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History: PhD Student Ann Vermeyden Featured in Guelph Mercury

 

Belly dance is an art form celebrated and practised among many cultures and regions of the world — including Canada, new research shows. University of Guelph history PhD student Anne Vermeyden, a dancer herself, is investigating the rich but largely unwritten past of belly dance in Toronto, and why it has flourished there. So far, most research on belly dance history in North America has been largely focused on the United States. Vermeyden says the art form's presence in Canada should be recognized, too. ...

read the rest of the story at the Guelph Mercury

PhD Student Anne Vermeyden Featured in Guelph Mercury

 

Belly dance is an art form celebrated and practised among many cultures and regions of the world — including Canada, new research shows. University of Guelph history PhD student Anne Vermeyden, a dancer herself, is investigating the rich but largely unwritten past of belly dance in Toronto, and why it has flourished there. So far, most research on belly dance history in North America has been largely focused on the United States. Vermeyden says the art form's presence in Canada should be recognized, too. ...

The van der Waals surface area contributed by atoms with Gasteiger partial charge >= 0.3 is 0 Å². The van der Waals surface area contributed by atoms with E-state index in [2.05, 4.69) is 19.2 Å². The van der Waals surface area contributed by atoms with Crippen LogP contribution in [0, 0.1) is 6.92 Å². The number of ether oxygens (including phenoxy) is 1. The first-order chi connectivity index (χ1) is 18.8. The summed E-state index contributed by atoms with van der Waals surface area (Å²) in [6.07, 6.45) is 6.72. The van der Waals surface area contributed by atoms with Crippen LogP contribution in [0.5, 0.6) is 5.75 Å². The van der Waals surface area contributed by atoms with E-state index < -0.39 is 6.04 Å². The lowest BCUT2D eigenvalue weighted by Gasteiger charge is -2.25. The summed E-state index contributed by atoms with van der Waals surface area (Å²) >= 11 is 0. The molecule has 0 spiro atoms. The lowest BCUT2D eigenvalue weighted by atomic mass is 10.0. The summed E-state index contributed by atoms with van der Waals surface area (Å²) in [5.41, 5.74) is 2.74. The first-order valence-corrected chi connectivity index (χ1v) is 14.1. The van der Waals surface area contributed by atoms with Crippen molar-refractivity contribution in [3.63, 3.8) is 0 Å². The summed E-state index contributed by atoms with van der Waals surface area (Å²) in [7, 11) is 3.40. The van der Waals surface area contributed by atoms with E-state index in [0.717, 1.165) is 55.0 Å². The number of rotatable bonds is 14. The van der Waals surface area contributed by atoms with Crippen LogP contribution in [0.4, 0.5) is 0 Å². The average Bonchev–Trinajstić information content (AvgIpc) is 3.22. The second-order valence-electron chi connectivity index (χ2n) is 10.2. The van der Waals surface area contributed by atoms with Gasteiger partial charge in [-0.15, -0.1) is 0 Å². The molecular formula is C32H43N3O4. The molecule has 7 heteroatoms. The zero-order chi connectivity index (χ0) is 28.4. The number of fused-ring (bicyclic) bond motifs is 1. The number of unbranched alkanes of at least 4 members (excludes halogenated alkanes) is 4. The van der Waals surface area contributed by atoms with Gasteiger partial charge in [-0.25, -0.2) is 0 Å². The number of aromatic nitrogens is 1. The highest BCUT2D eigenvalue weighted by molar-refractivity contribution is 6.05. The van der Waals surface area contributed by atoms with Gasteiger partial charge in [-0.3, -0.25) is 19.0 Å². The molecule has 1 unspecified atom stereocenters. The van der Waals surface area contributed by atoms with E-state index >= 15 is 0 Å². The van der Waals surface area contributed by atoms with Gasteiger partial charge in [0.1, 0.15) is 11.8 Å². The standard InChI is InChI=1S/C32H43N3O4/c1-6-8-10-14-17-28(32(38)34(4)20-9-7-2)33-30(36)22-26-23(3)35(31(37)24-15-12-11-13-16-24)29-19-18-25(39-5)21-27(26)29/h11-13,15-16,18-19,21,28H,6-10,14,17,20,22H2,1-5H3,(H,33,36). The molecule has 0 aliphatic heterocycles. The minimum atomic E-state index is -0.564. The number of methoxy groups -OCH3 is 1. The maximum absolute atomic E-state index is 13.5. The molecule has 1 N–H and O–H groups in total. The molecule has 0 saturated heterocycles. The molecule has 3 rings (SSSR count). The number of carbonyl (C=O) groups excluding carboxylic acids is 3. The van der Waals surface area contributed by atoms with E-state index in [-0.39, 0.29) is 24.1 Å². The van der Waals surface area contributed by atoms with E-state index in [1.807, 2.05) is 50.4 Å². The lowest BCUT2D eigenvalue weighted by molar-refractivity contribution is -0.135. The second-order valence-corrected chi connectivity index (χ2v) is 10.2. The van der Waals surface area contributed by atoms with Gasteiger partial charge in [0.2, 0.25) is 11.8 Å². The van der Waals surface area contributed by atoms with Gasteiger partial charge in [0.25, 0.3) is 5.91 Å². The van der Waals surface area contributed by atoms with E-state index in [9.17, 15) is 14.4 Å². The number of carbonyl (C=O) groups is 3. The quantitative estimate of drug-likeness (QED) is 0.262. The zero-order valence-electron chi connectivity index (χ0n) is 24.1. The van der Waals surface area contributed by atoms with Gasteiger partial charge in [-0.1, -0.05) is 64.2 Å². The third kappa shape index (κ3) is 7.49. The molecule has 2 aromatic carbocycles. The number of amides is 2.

read the rest of the story at the Guelph Mercury

Philosophy: Brian Wetstein

With sadness we report the sudden passing of our colleague, Professor Brian Wetstein, on June 5, 2015. Brian had faced health challenges for some time and retired from the University in 2014.

Brian completed his PhD work in Philosophy (“The Role of Dialectic in Nietzsche’s Thought”) in 1994 at the University of Guelph, and had taught as a Lecturer at both UG and Guelph–Humber since that time. He was appointed as Assistant Professor in 2003.

Brian Wetstein

With sadness we report the sudden passing of our colleague, Professor Brian Wetstein, on June 5, 2015. Brian had faced health challenges for some time and retired from the University in 2014.